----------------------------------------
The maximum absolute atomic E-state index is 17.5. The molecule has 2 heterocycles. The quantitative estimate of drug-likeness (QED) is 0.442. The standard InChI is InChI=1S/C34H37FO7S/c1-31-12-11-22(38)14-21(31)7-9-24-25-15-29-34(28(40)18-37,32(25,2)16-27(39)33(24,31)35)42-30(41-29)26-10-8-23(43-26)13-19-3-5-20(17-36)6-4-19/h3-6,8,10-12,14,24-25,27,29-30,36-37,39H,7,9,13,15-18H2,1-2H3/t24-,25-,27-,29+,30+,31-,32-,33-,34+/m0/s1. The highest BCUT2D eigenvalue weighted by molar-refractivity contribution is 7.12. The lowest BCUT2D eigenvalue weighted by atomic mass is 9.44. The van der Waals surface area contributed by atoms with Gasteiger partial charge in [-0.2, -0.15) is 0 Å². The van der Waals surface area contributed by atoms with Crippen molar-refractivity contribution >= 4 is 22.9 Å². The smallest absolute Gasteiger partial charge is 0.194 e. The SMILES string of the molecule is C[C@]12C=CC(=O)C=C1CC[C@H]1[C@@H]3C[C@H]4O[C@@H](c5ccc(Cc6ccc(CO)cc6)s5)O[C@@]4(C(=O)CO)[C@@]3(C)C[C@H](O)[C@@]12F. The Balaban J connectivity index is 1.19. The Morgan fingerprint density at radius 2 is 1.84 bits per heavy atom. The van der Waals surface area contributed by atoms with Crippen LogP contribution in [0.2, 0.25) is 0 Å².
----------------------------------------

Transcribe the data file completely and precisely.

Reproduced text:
The maximum absolute atomic E-state index is 17.5. The molecule has 2 heterocycles. The quantitative estimate of drug-likeness (QED) is 0.442. The standard InChI is InChI=1S/C34H37FO7S/c1-31-12-11-22(38)14-21(31)7-9-24-25-15-29-34(28(40)18-37,32(25,2)16-27(39)33(24,31)35)42-30(41-29)26-10-8-23(43-26)13-19-3-5-20(17-36)6-4-19/h3-6,8,10-12,14,24-25,27,29-30,36-37,39H,7,9,13,15-18H2,1-2H3/t24-,25-,27-,29+,30+,31-,32-,33-,34+/m0/s1. The highest BCUT2D eigenvalue weighted by molar-refractivity contribution is 7.12. The lowest BCUT2D eigenvalue weighted by atomic mass is 9.44. The van der Waals surface area contributed by atoms with Gasteiger partial charge in [-0.2, -0.15) is 0 Å². The van der Waals surface area contributed by atoms with Crippen molar-refractivity contribution >= 4 is 22.9 Å². The smallest absolute Gasteiger partial charge is 0.194 e. The SMILES string of the molecule is C[C@]12C=CC(=O)C=C1CC[C@H]1[C@@H]3C[C@H]4O[C@@H](c5ccc(Cc6ccc(CO)cc6)s5)O[C@@]4(C(=O)CO)[C@@]3(C)C[C@H](O)[C@@]12F. The Balaban J connectivity index is 1.19. The Morgan fingerprint density at radius 2 is 1.84 bits per heavy atom. The van der Waals surface area contributed by atoms with Crippen LogP contribution in [0.2, 0.25) is 0 Å².